Serena Williams has say on equal money

Serena Williams has brushed off suggestions female players do not deserve equal prize money to men after her 48-minute thrashing of Elena Vesnina.

Serena Williams has say on equal money

Williams’ 6-2 6-0 victory is the fastest singles semi-final at Wimbledon since official records began and the thumping regurgitated debate about prize money in the men’s and women’s tournaments.

Losing semi-finalists in both draws will earn £500,000 this year while the runner-up will pocket £1m and the winner £2m.

Williams’ domination came in stark contrast to the two thrilling men’s quarter-finals on Centre Court on Wednesday, which both went to five sets as Roger Federer fought back to beat Marin Cilic and Andy Murray held off a late comeback from Jo-Wilfried Tsonga.

Together with Angelique Kerber’s 6-4 6-4 win over Venus Williams yesterday, the two Centre Court matches took exactly two hours in total, while Federer and Murray’s victories lasted a combined seven hours and 11 minutes.

Wimbledon has awarded equal prize money to men and women since 2007 and Serena Williams insists that remains the correct decision.

“Yeah, I think we deserve equal prize money, absolutely,” Williams said.

“If you happen to write a short article, you think you don’t deserve equal pay as your beautiful colleague behind you?

“I would like to see people, the public, the press, other athletes in general, just realise and respect women for who they are and what we are and what we do. I’ve been working at this since I was three years old.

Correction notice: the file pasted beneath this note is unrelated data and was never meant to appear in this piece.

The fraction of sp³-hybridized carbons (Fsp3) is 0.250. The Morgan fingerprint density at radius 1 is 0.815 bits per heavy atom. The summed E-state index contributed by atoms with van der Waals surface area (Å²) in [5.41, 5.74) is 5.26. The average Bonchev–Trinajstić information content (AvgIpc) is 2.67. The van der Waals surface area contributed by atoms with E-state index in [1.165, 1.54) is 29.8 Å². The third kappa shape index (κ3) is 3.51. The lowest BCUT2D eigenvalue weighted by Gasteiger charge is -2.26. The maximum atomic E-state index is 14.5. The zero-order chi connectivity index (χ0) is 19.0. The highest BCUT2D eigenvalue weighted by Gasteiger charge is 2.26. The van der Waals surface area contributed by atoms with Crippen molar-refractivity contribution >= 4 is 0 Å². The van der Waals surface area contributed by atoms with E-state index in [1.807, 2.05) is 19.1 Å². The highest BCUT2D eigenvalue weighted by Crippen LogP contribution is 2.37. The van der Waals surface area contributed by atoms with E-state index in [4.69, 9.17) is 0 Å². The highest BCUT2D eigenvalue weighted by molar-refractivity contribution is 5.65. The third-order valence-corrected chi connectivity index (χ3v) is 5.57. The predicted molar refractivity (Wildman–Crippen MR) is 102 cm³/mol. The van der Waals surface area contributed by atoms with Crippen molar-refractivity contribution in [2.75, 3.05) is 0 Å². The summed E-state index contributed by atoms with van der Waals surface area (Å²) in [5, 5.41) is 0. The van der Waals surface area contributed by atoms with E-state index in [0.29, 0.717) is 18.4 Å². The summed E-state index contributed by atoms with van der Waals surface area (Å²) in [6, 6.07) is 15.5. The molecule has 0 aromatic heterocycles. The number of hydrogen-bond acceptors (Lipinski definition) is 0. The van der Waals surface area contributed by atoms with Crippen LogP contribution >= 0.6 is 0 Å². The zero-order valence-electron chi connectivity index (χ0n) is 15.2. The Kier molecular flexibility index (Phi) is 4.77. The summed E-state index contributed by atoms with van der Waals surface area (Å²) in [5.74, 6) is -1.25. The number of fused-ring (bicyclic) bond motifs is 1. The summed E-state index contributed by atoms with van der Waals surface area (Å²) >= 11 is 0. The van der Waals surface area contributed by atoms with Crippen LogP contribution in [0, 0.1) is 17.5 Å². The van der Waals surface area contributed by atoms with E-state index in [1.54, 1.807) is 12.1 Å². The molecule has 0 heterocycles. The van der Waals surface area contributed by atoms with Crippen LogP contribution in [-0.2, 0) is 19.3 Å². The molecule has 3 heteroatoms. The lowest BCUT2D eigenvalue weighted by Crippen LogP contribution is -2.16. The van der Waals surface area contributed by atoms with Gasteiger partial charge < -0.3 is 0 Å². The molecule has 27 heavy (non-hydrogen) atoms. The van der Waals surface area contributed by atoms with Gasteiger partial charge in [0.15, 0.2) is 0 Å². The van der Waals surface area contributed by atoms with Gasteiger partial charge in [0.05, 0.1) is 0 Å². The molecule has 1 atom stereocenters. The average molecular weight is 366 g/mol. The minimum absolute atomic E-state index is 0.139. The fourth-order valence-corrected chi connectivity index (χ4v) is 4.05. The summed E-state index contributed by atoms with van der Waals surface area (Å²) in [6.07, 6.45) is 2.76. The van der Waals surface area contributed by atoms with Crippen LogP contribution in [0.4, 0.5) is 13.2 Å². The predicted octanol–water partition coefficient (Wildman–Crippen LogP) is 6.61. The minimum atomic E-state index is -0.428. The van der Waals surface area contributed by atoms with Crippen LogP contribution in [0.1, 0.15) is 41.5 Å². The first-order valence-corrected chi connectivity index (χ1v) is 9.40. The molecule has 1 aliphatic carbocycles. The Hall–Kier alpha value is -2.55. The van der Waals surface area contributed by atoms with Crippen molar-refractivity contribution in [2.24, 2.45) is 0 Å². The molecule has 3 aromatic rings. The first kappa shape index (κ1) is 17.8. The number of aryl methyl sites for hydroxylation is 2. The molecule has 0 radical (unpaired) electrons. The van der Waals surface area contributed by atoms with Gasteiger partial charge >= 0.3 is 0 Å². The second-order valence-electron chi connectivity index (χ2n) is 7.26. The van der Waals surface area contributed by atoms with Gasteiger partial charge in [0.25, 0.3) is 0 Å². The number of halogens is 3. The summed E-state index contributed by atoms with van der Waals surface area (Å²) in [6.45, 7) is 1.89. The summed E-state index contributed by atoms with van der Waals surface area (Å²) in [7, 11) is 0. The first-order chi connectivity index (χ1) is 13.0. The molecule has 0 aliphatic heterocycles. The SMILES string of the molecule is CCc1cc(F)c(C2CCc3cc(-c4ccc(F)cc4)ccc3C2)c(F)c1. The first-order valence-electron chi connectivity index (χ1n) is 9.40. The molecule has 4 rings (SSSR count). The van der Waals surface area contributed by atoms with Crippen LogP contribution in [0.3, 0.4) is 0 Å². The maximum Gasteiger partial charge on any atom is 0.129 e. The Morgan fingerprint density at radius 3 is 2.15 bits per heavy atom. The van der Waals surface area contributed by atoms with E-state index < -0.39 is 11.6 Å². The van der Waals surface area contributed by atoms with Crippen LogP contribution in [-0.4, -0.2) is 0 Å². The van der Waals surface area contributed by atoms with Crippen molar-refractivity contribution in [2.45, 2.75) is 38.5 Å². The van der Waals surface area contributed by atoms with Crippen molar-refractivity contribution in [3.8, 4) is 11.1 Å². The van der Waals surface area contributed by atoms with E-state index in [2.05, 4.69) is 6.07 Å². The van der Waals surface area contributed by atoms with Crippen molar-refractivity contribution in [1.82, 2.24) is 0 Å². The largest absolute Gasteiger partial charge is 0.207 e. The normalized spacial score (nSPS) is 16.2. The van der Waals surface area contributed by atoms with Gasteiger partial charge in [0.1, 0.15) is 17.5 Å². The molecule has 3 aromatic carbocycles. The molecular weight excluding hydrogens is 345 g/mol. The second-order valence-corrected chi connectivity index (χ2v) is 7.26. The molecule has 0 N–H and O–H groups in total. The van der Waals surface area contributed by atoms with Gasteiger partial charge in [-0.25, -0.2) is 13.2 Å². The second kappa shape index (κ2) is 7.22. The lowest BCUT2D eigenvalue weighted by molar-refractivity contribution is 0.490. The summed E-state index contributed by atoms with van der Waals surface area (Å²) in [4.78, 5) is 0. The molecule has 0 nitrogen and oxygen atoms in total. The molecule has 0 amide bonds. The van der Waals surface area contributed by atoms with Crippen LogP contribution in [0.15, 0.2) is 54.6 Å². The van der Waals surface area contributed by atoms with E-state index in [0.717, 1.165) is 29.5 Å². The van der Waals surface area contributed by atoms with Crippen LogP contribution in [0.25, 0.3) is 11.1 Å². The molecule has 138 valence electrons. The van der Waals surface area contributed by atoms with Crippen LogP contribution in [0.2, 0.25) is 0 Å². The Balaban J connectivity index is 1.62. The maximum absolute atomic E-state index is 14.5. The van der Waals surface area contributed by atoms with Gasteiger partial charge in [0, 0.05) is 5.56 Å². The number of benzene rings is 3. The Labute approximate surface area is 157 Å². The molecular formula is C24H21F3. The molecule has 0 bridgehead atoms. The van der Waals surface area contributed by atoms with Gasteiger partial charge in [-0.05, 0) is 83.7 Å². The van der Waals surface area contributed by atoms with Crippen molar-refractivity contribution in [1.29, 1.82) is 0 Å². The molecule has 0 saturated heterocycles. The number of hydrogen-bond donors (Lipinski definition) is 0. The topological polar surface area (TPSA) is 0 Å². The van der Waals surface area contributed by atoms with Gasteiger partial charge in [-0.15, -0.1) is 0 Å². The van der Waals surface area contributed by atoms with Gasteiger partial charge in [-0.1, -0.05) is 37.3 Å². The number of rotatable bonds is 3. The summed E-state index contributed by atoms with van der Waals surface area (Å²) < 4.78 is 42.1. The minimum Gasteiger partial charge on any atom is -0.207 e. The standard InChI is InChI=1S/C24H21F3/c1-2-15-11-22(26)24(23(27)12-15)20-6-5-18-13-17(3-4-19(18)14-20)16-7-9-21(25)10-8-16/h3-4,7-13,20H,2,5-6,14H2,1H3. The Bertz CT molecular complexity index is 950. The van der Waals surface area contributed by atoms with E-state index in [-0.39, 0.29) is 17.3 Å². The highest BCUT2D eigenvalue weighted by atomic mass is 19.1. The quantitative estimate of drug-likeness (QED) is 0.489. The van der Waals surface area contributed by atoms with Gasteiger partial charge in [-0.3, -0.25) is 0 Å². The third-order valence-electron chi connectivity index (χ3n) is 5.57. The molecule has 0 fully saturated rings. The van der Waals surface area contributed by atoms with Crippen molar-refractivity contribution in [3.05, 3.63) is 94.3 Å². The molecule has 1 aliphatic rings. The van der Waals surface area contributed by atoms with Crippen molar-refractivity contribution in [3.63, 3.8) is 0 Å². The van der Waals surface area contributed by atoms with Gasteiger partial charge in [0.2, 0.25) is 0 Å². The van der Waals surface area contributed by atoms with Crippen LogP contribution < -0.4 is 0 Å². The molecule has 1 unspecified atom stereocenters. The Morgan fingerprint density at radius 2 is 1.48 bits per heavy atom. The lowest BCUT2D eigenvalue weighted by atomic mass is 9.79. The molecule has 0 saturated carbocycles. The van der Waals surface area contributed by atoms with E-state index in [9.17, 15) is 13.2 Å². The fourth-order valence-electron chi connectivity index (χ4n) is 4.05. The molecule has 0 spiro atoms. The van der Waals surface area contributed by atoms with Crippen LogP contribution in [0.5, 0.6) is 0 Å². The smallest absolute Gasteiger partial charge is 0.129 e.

“Basically my whole life I’ve been doing this. I haven’t had a life. I don’t think I would deserve to be paid less because of my sex, or anyone else for that matter in any job.”

Kerber will now face Williams tomorrow, in a repeat of the Australian Open final in January when the German produced a stunning upset to clinch the title.

The world number four believes matches are just as unpredictable in the women’s game.

“This is tough because you never know how the matches are before you came here,” Kerber said.

“We are giving everything on court, everybody. It doesn’t matter if you win or if you lose, that’s sport. You never know what happens at the end.

“We give our best. At the end only two can win. You never know if it’s two hours or, at the end, eight hours.”

Meanwhile, Andy Murray is feeling the benefit of having Ivan Lendl back in his corner as he prepares for another Wimbledon semi-final.

The world number two is through to the last four at the All England Club for the seventh time in the last eight years and will play Tomas Berdych today.

Murray reunited with coach Lendl two weeks before Wimbledon and so far they are unbeaten in 10 matches, with the Scot winning his fifth Queen’s title ahead of the championships.

The pair surprisingly split in March 2014 after the best two years of Murray’s career and, when Lendl said he was ready to give it another shot, Murray did not hesitate.

Perceived wisdom is that Murray is a calmer, more positive figure on court with the emotionless face of Lendl looking down on him.

It was not quite like that in his topsy-turvy quarter-final against Jo-Wilfried Tsonga on Wednesday, but crucially he did not allow himself to become too negative and shouted to his box early in the fifth set: “No way I’m losing this match.”

Murray said of Lendl’s influence: “I think it’s beneficial having him there, for sure, because I trust him, have a lot of confidence in him.

“So, for sure, he can help when I’m on the court a little bit, just his presence. Might be a small amount but every little bit helps.”

In today’s other semi-final, Roger Federer faces the big-serving Canadian Milos Raonic.

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